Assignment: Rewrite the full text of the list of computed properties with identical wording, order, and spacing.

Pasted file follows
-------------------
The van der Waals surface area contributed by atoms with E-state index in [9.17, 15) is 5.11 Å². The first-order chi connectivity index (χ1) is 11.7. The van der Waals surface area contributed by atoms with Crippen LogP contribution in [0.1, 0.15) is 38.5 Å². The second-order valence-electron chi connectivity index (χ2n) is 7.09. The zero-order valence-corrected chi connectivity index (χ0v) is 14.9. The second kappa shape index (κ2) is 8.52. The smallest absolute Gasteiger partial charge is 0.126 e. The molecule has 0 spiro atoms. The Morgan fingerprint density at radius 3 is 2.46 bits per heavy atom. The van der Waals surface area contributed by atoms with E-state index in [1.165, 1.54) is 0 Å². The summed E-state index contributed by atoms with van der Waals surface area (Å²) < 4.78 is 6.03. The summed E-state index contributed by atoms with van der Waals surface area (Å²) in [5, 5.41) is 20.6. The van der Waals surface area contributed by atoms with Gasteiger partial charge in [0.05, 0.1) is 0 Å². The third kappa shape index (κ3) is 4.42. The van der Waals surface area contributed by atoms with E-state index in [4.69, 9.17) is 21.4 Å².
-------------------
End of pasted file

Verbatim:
The van der Waals surface area contributed by atoms with E-state index in [9.17, 15) is 5.11 Å². The first-order chi connectivity index (χ1) is 11.7. The van der Waals surface area contributed by atoms with Crippen LogP contribution in [0.1, 0.15) is 38.5 Å². The second-order valence-electron chi connectivity index (χ2n) is 7.09. The zero-order valence-corrected chi connectivity index (χ0v) is 14.9. The second kappa shape index (κ2) is 8.52. The smallest absolute Gasteiger partial charge is 0.126 e. The molecule has 0 spiro atoms. The Morgan fingerprint density at radius 3 is 2.46 bits per heavy atom. The van der Waals surface area contributed by atoms with E-state index in [1.165, 1.54) is 0 Å². The summed E-state index contributed by atoms with van der Waals surface area (Å²) < 4.78 is 6.03. The summed E-state index contributed by atoms with van der Waals surface area (Å²) in [5, 5.41) is 20.6. The van der Waals surface area contributed by atoms with Gasteiger partial charge in [0.05, 0.1) is 0 Å². The third kappa shape index (κ3) is 4.42. The van der Waals surface area contributed by atoms with E-state index in [4.69, 9.17) is 21.4 Å².